my thoughts

{ My Software Engineering -- some of my thoughts }

Think paper, paper, then code !

Most of the software engineering problems are solved in what I call the high-level brainstorming sessions. We basically walk into a meeting room and white-board our thoughts and come up with solutions. When things start falling apart, you better believe this happens in the last stretch of projects and it does work. Now the issue is that we as programmers do NOT do the similar type of exercise before a line of code is written?

I typically see developers get requirements in the form of a document or a user story or in the form of walk-by requirements. The next thing I see on developers’ screens is code editors or IDEs. Is that the right thing to do? You may say that you are advanced enough and that you like to dive into coding right away, but this happens even to the best of us. We fall into this trap and rarely step back and review our habits.

We have to go back to fundamentals. What did we do in school? Professors taught us to write down our thoughts and to show what we plan to eventually express in code. A piece of paper and a pen can do amazing things early in the game before a line of code is written. Even if it is a napkin, please use it and write down what you plan to do. It does NOT have to be pseudo-code; it could be just a bullet point list in English (or your choice of language) and a bunch of boxes/diagrams describing what you are planning to do when you put your hands on that keyboard in front of your choice of code editor or IDE.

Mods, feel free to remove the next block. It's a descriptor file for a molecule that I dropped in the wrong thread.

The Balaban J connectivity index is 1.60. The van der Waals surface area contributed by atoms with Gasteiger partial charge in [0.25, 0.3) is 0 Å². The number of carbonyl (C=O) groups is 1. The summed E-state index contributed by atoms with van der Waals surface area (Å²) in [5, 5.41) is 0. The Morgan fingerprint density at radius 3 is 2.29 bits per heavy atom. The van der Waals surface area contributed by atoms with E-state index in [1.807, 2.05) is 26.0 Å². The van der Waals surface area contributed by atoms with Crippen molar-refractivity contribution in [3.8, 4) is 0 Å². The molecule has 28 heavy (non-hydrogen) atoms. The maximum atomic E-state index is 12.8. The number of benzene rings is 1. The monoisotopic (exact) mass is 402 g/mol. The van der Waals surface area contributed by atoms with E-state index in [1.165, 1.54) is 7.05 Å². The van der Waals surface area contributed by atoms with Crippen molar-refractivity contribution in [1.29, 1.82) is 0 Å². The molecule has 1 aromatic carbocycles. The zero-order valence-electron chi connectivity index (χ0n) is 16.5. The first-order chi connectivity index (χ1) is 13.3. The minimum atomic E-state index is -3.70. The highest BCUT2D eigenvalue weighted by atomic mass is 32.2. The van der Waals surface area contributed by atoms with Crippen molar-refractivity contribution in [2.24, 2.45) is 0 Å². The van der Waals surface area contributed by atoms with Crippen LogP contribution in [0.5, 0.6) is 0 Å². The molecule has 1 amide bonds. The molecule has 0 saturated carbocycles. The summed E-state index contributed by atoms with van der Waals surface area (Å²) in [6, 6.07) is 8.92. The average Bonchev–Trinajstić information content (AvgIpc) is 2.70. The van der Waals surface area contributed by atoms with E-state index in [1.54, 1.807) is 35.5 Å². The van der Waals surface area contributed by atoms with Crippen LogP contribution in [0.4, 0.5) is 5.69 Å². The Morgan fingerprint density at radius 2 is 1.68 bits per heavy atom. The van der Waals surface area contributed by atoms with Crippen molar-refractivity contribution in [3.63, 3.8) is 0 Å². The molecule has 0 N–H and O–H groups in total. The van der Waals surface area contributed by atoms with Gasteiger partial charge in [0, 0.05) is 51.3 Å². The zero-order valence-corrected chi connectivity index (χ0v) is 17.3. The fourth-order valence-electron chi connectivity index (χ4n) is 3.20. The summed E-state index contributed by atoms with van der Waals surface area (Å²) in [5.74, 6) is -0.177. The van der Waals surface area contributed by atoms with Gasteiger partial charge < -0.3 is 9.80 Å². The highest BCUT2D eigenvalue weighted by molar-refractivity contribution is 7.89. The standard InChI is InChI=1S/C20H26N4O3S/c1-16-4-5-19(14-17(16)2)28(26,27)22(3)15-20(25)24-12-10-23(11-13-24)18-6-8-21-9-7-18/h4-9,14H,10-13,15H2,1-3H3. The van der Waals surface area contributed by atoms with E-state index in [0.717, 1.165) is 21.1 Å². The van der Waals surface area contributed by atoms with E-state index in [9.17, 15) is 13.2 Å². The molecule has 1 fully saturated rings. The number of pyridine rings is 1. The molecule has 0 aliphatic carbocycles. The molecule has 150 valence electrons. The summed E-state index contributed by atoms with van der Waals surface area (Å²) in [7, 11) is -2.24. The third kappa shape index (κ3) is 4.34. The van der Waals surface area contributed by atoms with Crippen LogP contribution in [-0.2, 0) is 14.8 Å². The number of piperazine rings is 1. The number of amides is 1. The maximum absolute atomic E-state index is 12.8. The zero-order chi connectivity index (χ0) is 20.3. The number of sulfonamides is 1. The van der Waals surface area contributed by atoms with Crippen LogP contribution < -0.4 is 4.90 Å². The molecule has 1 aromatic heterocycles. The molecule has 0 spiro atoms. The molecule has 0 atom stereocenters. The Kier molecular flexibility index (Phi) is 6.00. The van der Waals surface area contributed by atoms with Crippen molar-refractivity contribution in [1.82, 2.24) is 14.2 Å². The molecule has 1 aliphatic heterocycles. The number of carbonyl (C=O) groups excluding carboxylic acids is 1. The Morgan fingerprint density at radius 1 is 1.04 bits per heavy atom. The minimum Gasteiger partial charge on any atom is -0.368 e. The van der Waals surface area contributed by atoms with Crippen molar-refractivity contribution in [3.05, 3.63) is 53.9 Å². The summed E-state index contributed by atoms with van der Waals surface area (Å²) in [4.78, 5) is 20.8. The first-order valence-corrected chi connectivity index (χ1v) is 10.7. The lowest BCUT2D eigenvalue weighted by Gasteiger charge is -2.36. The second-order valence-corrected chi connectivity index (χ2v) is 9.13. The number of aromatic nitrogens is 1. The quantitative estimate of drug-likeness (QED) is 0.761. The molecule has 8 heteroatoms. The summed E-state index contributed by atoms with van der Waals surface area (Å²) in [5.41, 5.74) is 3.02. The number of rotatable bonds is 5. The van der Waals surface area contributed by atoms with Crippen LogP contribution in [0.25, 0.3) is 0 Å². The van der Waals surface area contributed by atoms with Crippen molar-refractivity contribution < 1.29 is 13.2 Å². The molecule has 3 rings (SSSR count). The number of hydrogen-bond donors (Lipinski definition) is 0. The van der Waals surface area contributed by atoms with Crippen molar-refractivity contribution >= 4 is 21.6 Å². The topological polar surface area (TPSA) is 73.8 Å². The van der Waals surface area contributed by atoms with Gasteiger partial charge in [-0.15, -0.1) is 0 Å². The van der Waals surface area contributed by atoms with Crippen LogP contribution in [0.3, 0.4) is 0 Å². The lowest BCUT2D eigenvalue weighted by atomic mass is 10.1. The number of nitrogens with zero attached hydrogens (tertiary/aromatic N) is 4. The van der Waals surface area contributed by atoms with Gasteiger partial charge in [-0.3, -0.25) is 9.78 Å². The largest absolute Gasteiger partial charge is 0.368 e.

This approach prevents potential confusions down the line and it can actually prevent show-stoppers in the 11th hour of your project. Whatever you write down on this piece of paper can also be used as a verification for your code because when you get into coding, you dive down too deep and forget the big picture; this piece of paper is there for you to keep you in check. When a tech lead ask developers how they implemented a specific requirement/user story, developers need to be able to articulate the implementation without showing any line of code. What’s the best way to show a solution and have discussions than a piece of paper with your approach. Then these discussions could lead to what I call “drive-by” mini demos and code reviews which are another great benefit, and that deserves its own blog post.